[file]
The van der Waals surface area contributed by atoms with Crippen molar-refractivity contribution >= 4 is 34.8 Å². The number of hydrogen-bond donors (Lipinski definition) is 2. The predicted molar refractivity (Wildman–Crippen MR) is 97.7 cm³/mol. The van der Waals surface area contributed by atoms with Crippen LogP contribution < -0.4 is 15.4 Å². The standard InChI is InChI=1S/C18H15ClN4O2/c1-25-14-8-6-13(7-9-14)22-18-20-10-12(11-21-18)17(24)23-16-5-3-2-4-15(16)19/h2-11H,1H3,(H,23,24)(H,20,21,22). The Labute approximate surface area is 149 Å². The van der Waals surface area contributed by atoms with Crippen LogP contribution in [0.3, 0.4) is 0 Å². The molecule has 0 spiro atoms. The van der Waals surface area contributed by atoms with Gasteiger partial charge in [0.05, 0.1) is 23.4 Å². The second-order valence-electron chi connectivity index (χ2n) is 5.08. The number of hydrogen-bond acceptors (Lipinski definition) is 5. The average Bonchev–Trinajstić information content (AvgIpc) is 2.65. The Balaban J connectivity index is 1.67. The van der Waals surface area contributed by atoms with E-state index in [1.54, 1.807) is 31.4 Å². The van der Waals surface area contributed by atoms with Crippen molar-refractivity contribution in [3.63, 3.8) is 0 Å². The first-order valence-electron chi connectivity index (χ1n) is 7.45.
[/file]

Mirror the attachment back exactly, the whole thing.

The van der Waals surface area contributed by atoms with Crippen molar-refractivity contribution >= 4 is 34.8 Å². The number of hydrogen-bond donors (Lipinski definition) is 2. The predicted molar refractivity (Wildman–Crippen MR) is 97.7 cm³/mol. The van der Waals surface area contributed by atoms with Crippen LogP contribution < -0.4 is 15.4 Å². The standard InChI is InChI=1S/C18H15ClN4O2/c1-25-14-8-6-13(7-9-14)22-18-20-10-12(11-21-18)17(24)23-16-5-3-2-4-15(16)19/h2-11H,1H3,(H,23,24)(H,20,21,22). The Labute approximate surface area is 149 Å². The van der Waals surface area contributed by atoms with Crippen LogP contribution in [0.3, 0.4) is 0 Å². The molecule has 0 spiro atoms. The van der Waals surface area contributed by atoms with Gasteiger partial charge in [0.05, 0.1) is 23.4 Å². The second-order valence-electron chi connectivity index (χ2n) is 5.08. The number of hydrogen-bond acceptors (Lipinski definition) is 5. The average Bonchev–Trinajstić information content (AvgIpc) is 2.65. The Balaban J connectivity index is 1.67. The van der Waals surface area contributed by atoms with E-state index in [1.54, 1.807) is 31.4 Å². The van der Waals surface area contributed by atoms with Crippen molar-refractivity contribution in [3.63, 3.8) is 0 Å². The first-order valence-electron chi connectivity index (χ1n) is 7.45.